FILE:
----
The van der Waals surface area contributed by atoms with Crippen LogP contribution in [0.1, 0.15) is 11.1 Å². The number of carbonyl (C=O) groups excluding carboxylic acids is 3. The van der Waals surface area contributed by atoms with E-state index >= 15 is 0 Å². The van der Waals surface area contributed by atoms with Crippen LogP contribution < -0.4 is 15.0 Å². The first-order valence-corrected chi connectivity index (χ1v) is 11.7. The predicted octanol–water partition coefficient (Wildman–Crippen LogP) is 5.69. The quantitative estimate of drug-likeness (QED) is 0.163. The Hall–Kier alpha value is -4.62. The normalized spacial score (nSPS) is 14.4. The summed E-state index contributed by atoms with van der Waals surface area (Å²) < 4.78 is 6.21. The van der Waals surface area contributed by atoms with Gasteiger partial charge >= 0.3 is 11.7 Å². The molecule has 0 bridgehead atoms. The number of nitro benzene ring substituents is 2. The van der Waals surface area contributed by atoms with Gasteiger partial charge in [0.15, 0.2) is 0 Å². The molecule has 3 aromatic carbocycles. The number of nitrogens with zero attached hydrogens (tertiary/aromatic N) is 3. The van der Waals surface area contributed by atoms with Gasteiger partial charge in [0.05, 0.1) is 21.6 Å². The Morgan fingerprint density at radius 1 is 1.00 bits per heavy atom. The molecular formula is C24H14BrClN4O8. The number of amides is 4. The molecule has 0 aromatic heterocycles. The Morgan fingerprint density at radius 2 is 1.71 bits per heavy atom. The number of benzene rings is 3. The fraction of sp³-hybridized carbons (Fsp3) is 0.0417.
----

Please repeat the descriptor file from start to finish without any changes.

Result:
The van der Waals surface area contributed by atoms with Crippen LogP contribution in [0.1, 0.15) is 11.1 Å². The number of carbonyl (C=O) groups excluding carboxylic acids is 3. The van der Waals surface area contributed by atoms with E-state index >= 15 is 0 Å². The van der Waals surface area contributed by atoms with Crippen LogP contribution < -0.4 is 15.0 Å². The first-order valence-corrected chi connectivity index (χ1v) is 11.7. The predicted octanol–water partition coefficient (Wildman–Crippen LogP) is 5.69. The quantitative estimate of drug-likeness (QED) is 0.163. The Hall–Kier alpha value is -4.62. The normalized spacial score (nSPS) is 14.4. The summed E-state index contributed by atoms with van der Waals surface area (Å²) < 4.78 is 6.21. The van der Waals surface area contributed by atoms with Gasteiger partial charge >= 0.3 is 11.7 Å². The molecule has 0 bridgehead atoms. The number of nitro benzene ring substituents is 2. The van der Waals surface area contributed by atoms with Gasteiger partial charge in [0.15, 0.2) is 0 Å². The molecule has 3 aromatic carbocycles. The number of nitrogens with zero attached hydrogens (tertiary/aromatic N) is 3. The van der Waals surface area contributed by atoms with Gasteiger partial charge in [0.05, 0.1) is 21.6 Å². The Morgan fingerprint density at radius 1 is 1.00 bits per heavy atom. The molecular formula is C24H14BrClN4O8. The number of amides is 4. The molecule has 0 aromatic heterocycles. The Morgan fingerprint density at radius 2 is 1.71 bits per heavy atom. The number of benzene rings is 3. The fraction of sp³-hybridized carbons (Fsp3) is 0.0417.